These days, I think social media gets quite a negative viewpoint when it comes to the professional world as it’s easy for the line of professionalism to be blurred, therefore, people have this stereotypical view that it’ll only end bad. Having grown up with social media, I can tell you, it’s not all bad and there are many benefits to using it professionally. Therefore, I will frame things in a positive viewpoint as I think many opportunities can arise through the use of social media. As a teacher, I will keep my personal account separate from my professional one which could be used as a learning environment as well as a source of information and quick communication. I’m aware challenges may arise through doing this but I’d rather not pretend it doesn’t exist when it’s such a big part of the modern life today.


Gender – My Experience

Upon first read of the question ‘how did your gender affect you as a child?’, I had no idea what to write because I didn’t think it had any affect on me at primary school. However, after reflecting on my experience, I’ve come to the realisation that actually it did, I’d just never noticed.

At my primary school, the girls played in the netball team and the boys played in the football team, it was just the way it was. I never once questioned it till now as I would never have chosen to play football in the first place but had I wanted to, I wouldn’t have been able to and vice versa for the boys. Furthermore, if a teacher ever needed help with moving a table for example, they would ask for “two strong boys” as if a girl wouldn’t be able to do it and it’s assumed the boy is stronger or more able.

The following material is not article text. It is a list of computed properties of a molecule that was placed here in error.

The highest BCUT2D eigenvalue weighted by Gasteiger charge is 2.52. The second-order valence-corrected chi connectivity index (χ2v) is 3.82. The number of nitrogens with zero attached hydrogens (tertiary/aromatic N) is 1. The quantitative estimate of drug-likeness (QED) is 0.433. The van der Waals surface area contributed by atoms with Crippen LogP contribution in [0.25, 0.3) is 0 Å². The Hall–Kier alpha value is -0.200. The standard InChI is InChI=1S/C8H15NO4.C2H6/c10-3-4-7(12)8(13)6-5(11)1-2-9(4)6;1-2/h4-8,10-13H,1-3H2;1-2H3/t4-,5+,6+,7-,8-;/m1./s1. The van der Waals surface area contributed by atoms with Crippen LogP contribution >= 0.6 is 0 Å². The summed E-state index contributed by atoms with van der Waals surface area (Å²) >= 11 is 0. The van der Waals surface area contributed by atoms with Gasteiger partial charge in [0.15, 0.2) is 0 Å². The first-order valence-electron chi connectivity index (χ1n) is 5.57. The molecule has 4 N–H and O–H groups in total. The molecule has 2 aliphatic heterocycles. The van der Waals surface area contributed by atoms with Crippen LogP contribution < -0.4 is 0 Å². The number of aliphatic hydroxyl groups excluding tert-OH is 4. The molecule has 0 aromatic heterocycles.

Additionally, I’ve now realised that all the sport teachers were male and all the art teachers were female. For all 7 years I attended primary school, there was never a male teacher, they were all female. For a while there was a male janitor and at one point a male head teacher but that was it. I can’t say whether this had an affect on me or not but for all I know it could have.

When discussing this question with peers, many said that the boys in their class got in trouble more often than the girls even for the same behaviour. Personally, I can’t remember if this was the case in my school. I do know, however, that it’s a common assumption that boys are better behaved than girls. In my opinion, this stereotype could affect their behaviour and subsequently have an impact on their learning, in a good or a bad way. Some teachers may not even realise that they’re treating the girls differently from the boys as it’s an automatic behaviour but in doing so could affect many children’s behaviour as it is presumed from the first day.